Monday, March 7, 2016

Airline Seat Space Is About More Than Comfort

"Skyrider" seats demonstrated several years ago at a trade show. If adopted by the FAA, and for long trips, passengers better be ready for blood clots and hemorrhoids - also escaping a possible disaster.

As Spring break unfolds, airline travelers are confronted not only by absurdly long TSA security lines (as staffing has been scaled down by 15 percent) but also by ever reduced seat pitch in economy class. For example, Spirit airlines has now reduced the space between seats to 28 inches, which might tempt some to use the infamous "knee defender" which came to light two years ago. To refresh memories, the device is designed to protect the knees and legs of a tall, lanky passenger in the seat behind. It works by preventing the forward passenger from exercising the recline option. Needless to say, a number of angry altercations erupted on planes where some passengers attempted to use it.

Now, Sen. Chuck Schumer, to the chagrin of airline profiteers,  has proposed a law mandating that the FAA require more legroom. While some nabobs have insisted this is specious, a matter of the government setting decrees on acceptable comfort (and costs) it is actually about something more important - safety. If seat pitches are too narrow than in the event of an emergency - such as a fire on a plane - they make seat egress much more difficult. Schumer's argument is that we shouldn't await a calamity to address the matter. I agree.

It doesn't take an Einstein or 'rocket scientist' to figure out why the airlines have crammed more rows and seats into their planes. It is all about money, profits. The more seats, the more fares and the more moola collected. In the case of Spirit, if the current 28 inches pitch was mandated to be 31 inches, the airline would effectively lose at least two rows of seats. This is based on the 26-row configuration posted on the website SeatGuru.  Multiplied over a lot of Spirit flights that translates into significant revenue lost.

The Neoliberal capitalist nabobs aren't that concerned with safety issues, even one disaster that might claim 100 lives because most passengers were unable to get out in time. No, they are more exercised over the disappearance of low cost fares - evidently believing passengers care more about low cost flights than the ability to escape a plane fire erupting just before takeoff.

One of the opinion pieces appearing in the Denver Post yesterday - against Schumer's plan - claimed:

"In January, the travel website Skift attempted to calculate the cost of additional legroom and recline on a passenger jet flying in the competitive North Atlantic region (e.g. London to New York). The conclusion: $33 per inch or $13.33 per degree of recline"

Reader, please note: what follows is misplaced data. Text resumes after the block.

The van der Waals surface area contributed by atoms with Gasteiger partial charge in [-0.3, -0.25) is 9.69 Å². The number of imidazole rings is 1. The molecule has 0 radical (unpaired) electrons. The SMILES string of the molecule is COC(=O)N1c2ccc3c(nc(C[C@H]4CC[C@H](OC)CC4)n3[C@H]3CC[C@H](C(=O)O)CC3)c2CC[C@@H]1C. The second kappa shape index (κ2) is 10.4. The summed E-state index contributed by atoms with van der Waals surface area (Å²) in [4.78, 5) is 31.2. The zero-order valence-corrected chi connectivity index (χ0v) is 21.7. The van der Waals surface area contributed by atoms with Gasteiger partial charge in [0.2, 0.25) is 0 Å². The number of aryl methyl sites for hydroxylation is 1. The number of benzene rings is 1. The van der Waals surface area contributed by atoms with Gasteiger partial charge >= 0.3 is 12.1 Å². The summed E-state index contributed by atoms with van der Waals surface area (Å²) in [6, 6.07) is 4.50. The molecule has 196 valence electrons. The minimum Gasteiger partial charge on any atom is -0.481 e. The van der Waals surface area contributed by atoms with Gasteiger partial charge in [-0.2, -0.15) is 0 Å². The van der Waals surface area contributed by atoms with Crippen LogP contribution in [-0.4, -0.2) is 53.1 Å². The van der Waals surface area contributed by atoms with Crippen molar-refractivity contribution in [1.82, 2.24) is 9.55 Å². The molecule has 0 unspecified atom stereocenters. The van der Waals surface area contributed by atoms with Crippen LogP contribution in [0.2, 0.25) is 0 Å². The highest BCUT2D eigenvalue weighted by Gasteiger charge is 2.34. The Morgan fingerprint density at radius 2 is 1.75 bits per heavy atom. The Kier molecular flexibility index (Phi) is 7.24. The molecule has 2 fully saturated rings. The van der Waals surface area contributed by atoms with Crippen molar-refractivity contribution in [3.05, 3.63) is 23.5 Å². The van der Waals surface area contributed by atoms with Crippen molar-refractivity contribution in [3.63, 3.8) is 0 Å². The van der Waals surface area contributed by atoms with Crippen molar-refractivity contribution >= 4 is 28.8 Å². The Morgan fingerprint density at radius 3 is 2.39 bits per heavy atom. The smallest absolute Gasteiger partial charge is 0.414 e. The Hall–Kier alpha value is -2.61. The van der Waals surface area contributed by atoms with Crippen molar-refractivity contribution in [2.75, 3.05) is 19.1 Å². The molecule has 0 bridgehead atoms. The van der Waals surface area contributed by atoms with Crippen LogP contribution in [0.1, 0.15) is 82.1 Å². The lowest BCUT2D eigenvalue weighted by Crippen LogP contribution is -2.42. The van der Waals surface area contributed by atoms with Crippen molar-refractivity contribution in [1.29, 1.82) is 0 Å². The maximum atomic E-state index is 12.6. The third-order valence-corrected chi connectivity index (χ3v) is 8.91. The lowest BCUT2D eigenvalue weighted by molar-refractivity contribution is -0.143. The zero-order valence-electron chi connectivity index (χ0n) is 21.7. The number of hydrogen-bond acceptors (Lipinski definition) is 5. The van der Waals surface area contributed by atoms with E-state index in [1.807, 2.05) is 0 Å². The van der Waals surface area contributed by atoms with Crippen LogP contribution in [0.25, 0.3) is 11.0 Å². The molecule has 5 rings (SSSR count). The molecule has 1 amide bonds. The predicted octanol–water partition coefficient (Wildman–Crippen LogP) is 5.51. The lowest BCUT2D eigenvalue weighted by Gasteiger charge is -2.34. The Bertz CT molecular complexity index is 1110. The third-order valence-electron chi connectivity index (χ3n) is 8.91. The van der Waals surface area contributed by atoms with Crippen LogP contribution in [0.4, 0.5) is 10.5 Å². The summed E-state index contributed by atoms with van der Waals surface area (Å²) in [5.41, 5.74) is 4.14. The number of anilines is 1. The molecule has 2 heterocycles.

The implication here is that an economy passenger isn't willing to pay for an extra 3 inches of leg room (say $99 according to the Skift analysis) if it could save the person's life. Of course, in the person's own cost -benefit analysis he or she may believe the occasion for which the extra inches matter - say to escape a plan fire - has too low a probability of occurrence to trade for higher fares. True, but if and when that odd event happens would you still want to be trapped? Think before answering.

The Neoliberal author pushing against any FAA regulatory mandate noted that "many economy class passengers already have the option to purchase economy -plus seats"  with 6 extra inches of legroom. The price is about 18 percent higher than economy class.  But he adds that  Skift's analysis shows that the "passenger load factor - the seats occupied by paying customers - in economy -plus cabins, only averages 36 percent."

In other words, airline passengers evidently don't value extra leg room as much as low fares. But if this proposition is true, why do so many passengers try to resort to the use of knee defenders on flights?  The increasing use of these devices shows that many passengers do value the extra leg room, even if one analysis by one site for one level of cabin (economy-plus) seems to show otherwise.

Before the era of airline deregulation in the 1980s, many of us (boomers) were flying comfortably in the 1960s, on Pan Am, Eastern and National Airlines. We enjoyed spacious seat pitch as well as seat width - and halfway decent airline meals. The typical fare to fly from Miami to New Orleans in 1969 was $90 which would translate into $360 in today's dollars. To us that extra comfort was more than worth the price.

I am also hard pressed to believe that airline passengers today are so inured to being packed like sardines or cattle that comfort (and safety) no longer matter and low cost trumps all. But perhaps I am wrong. Because 90 percent of the passengers traveling by air today don't know any different experience, maybe indeed it doesn't matter to them, I mean, you can't pine or miss what you never had in the first place.

Let's just hope that if that preference for lower fares is real and means embracing ever smaller seat pitch, the test for safety thresholds doesn't intrude too soon.

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